The Dark Night Comes

40  60%  40%  5mph  windrose SSW  bar steep rise  dewpoint 27 Waxing Crescent of the Snow Moon  Ordinary Time

A great wind blows through Andover today.  Literally.  40 mph gusts.  The grass in my window bends to the ground, leaves swirl up from the ground and my shed door, left open yesterday, bangs against the frame.  A change in the weather, air coming from the arctic.

This is the brown season, a season in which the only garden color is green.   The bleakness corresponds to a certain wildness in my soul and I revel in it.  Lower the lights, crank up the wind, bring on the snow.  Then, then we can get down to it, the travel toward the deep places, the caverns and secret gardens hidden by too much light.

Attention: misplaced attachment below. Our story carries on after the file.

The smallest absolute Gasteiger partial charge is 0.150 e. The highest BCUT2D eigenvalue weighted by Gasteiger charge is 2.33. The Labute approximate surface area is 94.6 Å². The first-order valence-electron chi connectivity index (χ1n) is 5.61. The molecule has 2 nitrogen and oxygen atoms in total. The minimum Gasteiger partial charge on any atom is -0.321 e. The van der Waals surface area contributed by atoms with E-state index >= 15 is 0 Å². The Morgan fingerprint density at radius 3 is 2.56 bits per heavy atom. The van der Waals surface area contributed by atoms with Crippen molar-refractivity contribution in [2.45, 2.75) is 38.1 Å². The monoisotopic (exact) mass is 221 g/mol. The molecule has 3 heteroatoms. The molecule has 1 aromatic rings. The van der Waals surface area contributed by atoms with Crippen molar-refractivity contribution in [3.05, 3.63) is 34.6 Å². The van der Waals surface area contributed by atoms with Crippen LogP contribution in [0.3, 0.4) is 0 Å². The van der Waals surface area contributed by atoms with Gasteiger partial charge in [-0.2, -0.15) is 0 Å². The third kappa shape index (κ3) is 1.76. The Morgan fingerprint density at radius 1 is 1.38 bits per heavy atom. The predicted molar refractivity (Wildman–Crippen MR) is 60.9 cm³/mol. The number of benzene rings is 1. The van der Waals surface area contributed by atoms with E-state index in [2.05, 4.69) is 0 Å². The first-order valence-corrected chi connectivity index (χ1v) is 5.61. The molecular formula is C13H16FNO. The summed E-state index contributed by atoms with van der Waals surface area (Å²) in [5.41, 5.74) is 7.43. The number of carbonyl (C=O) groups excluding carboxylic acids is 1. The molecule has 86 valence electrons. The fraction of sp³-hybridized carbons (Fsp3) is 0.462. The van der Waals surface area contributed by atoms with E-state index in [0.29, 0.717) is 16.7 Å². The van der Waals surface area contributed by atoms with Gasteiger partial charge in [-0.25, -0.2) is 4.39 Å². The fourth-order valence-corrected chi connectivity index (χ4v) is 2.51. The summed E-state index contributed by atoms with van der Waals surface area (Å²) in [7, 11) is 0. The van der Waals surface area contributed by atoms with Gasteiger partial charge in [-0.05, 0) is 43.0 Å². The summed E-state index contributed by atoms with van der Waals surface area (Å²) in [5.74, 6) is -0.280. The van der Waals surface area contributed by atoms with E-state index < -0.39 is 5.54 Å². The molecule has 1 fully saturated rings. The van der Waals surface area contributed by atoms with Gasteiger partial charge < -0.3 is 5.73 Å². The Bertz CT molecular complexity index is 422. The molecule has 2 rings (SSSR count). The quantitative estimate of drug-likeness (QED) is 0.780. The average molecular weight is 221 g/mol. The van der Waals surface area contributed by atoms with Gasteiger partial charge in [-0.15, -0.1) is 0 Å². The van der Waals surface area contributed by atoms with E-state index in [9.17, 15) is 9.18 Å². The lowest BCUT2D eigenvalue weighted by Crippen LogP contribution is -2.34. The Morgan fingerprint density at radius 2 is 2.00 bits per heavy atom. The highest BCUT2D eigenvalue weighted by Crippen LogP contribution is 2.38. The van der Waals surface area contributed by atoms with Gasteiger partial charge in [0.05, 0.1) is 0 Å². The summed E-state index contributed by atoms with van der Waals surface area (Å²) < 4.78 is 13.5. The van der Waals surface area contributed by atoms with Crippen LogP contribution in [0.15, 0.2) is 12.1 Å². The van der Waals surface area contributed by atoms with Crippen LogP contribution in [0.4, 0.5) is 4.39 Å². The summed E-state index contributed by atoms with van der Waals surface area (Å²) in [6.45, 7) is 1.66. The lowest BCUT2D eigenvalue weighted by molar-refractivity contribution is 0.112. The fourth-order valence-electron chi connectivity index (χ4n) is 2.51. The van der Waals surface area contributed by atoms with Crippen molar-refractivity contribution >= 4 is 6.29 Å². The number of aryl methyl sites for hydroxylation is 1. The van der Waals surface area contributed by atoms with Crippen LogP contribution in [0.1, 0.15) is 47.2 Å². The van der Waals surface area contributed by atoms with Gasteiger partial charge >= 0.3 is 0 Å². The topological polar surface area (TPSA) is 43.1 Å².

This is holiseason, a time when external beauty and easy movement vanish, clearing away a swath of maya, leaving us bare before ourselves.  The Winter Solstice is the well, the sublime and darkest moment.  St John of the Cross gave us the phrase “dark night of the soul.”  He saw the dark night as a place of challenge, of despair and hopelessness, the extinction, or near extinction of faith, salvaged only by re-emergence into the light of faith.  This is one ancient trail.  There is another that sees the dark night as the very place, the site of connection with the sacred depth.  Here in the darkness from which we came and toward which we move our entire life we embrace fecundity, the richness inherent in blackness.

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